Turkey's central bank cut its benchmark, short-term interest rates by 50 basis points, as expected, but also raised its reserve requirements for foreign currency deposits by the same amount in a move designed to stimulate the economy yet deter capital inflows than could threaten financial stability.
The Central Bank of the Republic of Turkey (CBRT) cut its benchmark, one-week repo rate to 4.5 percent from 5.0 percent and shifted its interest corridor further down by cutting the overnight borrowing rate, the ceiling in the corridor, for the first time this year to 3.5 percent and the lending rate, the corridor's floor, to 6.5 percent from 7 percent.
"Capital inflows remain strong and credit growth hovers above the reference rate," the central bank's monetary policy committee said in a statement, adding:
"The Committee indicated that, in order to balance the risks on financial stability, the proper policy would be to keep interest rates low while increasing foreign currency reserves via macroprudential measures."
Other short-term rates that were cut by the CBRT include the rate on borrowing by primary dealers via repo transactions, which was reduced to 6.0 percent from 6.5 percent and the lending rate on the late liquidity window was cut to 9.5 percent from 10 percent while the borrowing rate remained at zero.
The rate on reserve requirements for foreign currency deposits up to one year was raised 50 basis points to 13 percent, the requirement for one-year deposit was held at 9.0 percent while deposits of up to an including three years was raised to 11 percent from 10.5 percent.
Turkey's central bank has a history of using an array of policy instruments to tackle the challenge of boosting its domestic economy, which has been slowing down in tandem with the global economy, yet trying to avoid attracting foreign capital that can lead to a bubble in the price of assets and put upward pressure on its lira currency that makes Turkish exports less competitive internationally.
"Domestic demand follows a healthy recovery while exports slow down due to weak global economic activity," the central bank said, adding that a drop in commodity prices is helping limit the impact of increasing economic activity on the current account deficit.
It is the central bank's second cut this year in its main policy rate, the one-week repo rate, bringing this year's reduction to a total of 100 basis points, following a cut by 25 basis points in 2012.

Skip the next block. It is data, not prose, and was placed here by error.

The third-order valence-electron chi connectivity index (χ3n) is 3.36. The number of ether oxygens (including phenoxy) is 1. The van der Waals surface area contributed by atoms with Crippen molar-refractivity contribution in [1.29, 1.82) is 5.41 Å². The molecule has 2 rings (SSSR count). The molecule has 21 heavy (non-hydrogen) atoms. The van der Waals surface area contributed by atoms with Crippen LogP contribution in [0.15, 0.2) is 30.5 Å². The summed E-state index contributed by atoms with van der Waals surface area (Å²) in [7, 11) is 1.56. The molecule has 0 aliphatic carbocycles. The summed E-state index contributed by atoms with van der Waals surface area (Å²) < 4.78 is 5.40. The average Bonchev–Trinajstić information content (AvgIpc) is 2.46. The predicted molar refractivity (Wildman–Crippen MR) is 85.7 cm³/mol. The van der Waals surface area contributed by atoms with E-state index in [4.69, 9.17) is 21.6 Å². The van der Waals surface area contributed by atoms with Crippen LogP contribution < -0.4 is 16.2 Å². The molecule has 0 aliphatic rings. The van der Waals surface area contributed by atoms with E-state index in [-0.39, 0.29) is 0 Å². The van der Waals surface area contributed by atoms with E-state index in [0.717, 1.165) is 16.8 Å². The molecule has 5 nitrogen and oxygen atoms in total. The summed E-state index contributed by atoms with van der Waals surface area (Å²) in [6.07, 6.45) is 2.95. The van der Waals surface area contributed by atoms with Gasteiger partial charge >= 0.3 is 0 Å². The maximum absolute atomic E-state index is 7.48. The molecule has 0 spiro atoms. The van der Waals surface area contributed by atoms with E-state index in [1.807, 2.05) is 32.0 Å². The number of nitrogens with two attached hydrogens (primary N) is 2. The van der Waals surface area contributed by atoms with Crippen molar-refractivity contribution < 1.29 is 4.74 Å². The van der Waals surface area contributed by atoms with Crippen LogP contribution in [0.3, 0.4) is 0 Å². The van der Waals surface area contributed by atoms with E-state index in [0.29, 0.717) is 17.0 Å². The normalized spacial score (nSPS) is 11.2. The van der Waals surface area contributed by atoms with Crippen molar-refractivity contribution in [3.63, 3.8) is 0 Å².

The bank has been steadily shifting downward and narrowing its interest rate corridor since September last year. Rates within the corridor can vary daily as the central bank seeks to smooth out volatile foreign exchange rate movements.
Including the latest reduction, the overnight lending rate has now been cut by 250 basis points this year and the overnight lending rate by 150 basis points.
Turkey's short-term interest rates have been on a downward trajectory since 2002 when the borrowing rate was 57 percent and the lending rate 62 percent. Last year the CBRT started cutting the overnight lending rate from 12.5 percent but held the borrowing rate steady.
The central bank said global economic uncertainty and volatile capital flows "necessitate the monetary policy to remain flexible in both directions" and it would closely monitor the impact of its moves on credit, domestic demand and inflation expectations and adjust funding amounts in either direction, as needed.
Turkey's Gross Domestic Product stagnated in
the fourth quarter of last year from the third quarter, with the annual growth
rate falling to 1.4 percent from 1.6 percent, the lowest growth rate since the
third quarter of 2009.
In 2012 economic growth slowed to 2.6 percent from 8.5 percent in 2011 but the central bank is expecting growth this year to strengthen to 4 percent or more.
"The Committee has indicated that the weak global demand and the commodity price outlook contain the upward pressures on inflation," the bank said.
Turkey's inflation rate eased to 6.13 percent in April, down
from 7.29 percent in March, continuing the declining trend from last year's
high of 10.78 percent in May.
The CBRT targets annual inflation of 5.0 percent
this year, the same as in 2012 when inflation averaged 6.2 percent.